PROFESSOR Barry Boettcher has no doubts that a dingo killed Azaria Chamberlain on the night of August 17, 1980.
He was convinced from the time he was asked in March 1982 to examine scientific evidence that the Crown was using in its case against the Chamberlains.
A blood specialist who was living a normal academic’s life at the time, Professor Boettcher had done some specialist work on a couple of court cases when the Chamberlain defence team asked him to review the evidence of the Crown’s forensic biologist, the late Joy Kuhl.
‘‘I became involved just after the second inquest when the Chamberlains were charged with murder,’’ the emeritus professor said yesterday.
‘‘I remember looking at the work notes of Mrs Kuhl and I thought if it was Azaria’s blood you would not get the results she observed.
‘‘I knew then that there was something very wrong.’’
Professor Boettcher showed the Crown’s tests for ‘‘foetal haemoglobin’’ were capable of producing so many false positive results that they were effectively useless.
Indeed, a supposed spray of Azaria’s blood in the boot of the Chamberlain’s car was eventually found to be soundproofing compound applied at the time of manufacture.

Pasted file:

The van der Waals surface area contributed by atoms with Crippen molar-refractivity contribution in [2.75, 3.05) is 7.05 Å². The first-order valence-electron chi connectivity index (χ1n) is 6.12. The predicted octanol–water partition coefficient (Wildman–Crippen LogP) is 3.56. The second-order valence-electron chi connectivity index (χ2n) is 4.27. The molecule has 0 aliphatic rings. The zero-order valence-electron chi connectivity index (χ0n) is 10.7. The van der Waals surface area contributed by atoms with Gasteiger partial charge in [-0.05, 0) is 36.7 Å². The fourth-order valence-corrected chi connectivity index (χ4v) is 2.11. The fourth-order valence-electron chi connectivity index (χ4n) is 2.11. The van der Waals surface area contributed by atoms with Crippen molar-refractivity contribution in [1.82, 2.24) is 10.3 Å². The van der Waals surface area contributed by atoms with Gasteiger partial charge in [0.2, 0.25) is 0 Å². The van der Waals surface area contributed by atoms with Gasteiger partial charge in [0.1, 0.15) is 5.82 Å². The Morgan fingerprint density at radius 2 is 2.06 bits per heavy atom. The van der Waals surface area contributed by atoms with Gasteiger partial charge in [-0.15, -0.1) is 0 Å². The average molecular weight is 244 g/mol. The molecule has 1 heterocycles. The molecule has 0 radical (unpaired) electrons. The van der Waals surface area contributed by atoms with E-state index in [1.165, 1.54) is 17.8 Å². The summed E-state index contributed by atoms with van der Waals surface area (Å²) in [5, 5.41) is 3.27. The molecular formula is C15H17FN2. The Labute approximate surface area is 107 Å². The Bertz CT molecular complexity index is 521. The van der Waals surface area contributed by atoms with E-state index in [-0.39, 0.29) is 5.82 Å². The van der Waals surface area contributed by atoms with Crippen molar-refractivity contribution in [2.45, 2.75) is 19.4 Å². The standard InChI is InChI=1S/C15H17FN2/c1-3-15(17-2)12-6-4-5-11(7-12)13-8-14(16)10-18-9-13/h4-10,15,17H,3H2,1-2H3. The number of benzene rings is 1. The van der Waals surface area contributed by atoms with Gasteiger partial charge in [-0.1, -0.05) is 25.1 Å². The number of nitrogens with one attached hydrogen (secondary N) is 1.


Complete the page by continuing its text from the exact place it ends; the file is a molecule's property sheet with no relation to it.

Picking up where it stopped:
Moira Boettcher, who had a young family at the time and a woman’s instinct for likely trouble, said yesterday she was worried when she knew her husband was going to throw himself into the Chamberlain case.
‘‘But it was something that I knew that he had to do, and I supported him all the way in doing it,’’ Mrs Boettcher said.
She said her husband had become a sort of whistleblower, determined to find the truth and to right wrong in the judicial system.
The Chamberlain case was followed by a number of other high-profile court cases, including the inquest for Victorian toddler Jaidyn Leskie.
Even today, the 77-year-old is working to free people – a current case involves a convicted murderer – from what he believes to be wrongful imprisonment.
He says he was criticised by some at the university for his support of the Chamberlains, but he believed being a professor gave him ‘‘the right to profess – to speak out on subjects of my academic expertise, which this was’’.
Professor Boettcher said he was relieved when Northern Territory Coroner Elizabeth Morris delivered her verdict on Tuesday, saying it finally gave ‘‘closure’’ to a family that had been through so much.
He said so much evidence pointed to a dingo – starting with the Aboriginal trackers who found footprints of a dingo dragging something away from the tent – that he did not understand how the case became viewed as a murder.
‘‘To lose a baby is bad enough, but then to be treated in such a way is just dreadful and I have felt for them all along,’’ Professor Boettcher said.